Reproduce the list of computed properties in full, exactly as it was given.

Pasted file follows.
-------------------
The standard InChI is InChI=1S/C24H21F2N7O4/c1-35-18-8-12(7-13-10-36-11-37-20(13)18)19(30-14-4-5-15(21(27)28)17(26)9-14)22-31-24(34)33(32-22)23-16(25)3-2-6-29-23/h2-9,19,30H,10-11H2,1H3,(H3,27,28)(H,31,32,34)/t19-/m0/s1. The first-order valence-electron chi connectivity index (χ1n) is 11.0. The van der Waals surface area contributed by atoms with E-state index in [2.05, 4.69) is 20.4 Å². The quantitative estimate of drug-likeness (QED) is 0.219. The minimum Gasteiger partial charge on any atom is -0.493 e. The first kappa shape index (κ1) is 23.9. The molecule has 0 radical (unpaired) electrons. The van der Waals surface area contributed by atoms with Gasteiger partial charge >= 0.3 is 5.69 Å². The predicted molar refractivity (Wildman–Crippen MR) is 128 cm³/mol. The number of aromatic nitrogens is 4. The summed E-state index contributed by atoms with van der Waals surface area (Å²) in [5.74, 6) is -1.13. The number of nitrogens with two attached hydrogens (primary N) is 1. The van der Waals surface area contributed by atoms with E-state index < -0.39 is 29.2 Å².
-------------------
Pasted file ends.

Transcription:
The standard InChI is InChI=1S/C24H21F2N7O4/c1-35-18-8-12(7-13-10-36-11-37-20(13)18)19(30-14-4-5-15(21(27)28)17(26)9-14)22-31-24(34)33(32-22)23-16(25)3-2-6-29-23/h2-9,19,30H,10-11H2,1H3,(H3,27,28)(H,31,32,34)/t19-/m0/s1. The first-order valence-electron chi connectivity index (χ1n) is 11.0. The van der Waals surface area contributed by atoms with E-state index in [2.05, 4.69) is 20.4 Å². The quantitative estimate of drug-likeness (QED) is 0.219. The minimum Gasteiger partial charge on any atom is -0.493 e. The first kappa shape index (κ1) is 23.9. The molecule has 0 radical (unpaired) electrons. The van der Waals surface area contributed by atoms with Gasteiger partial charge >= 0.3 is 5.69 Å². The predicted molar refractivity (Wildman–Crippen MR) is 128 cm³/mol. The number of aromatic nitrogens is 4. The summed E-state index contributed by atoms with van der Waals surface area (Å²) in [5.74, 6) is -1.13. The number of nitrogens with two attached hydrogens (primary N) is 1. The van der Waals surface area contributed by atoms with E-state index < -0.39 is 29.2 Å².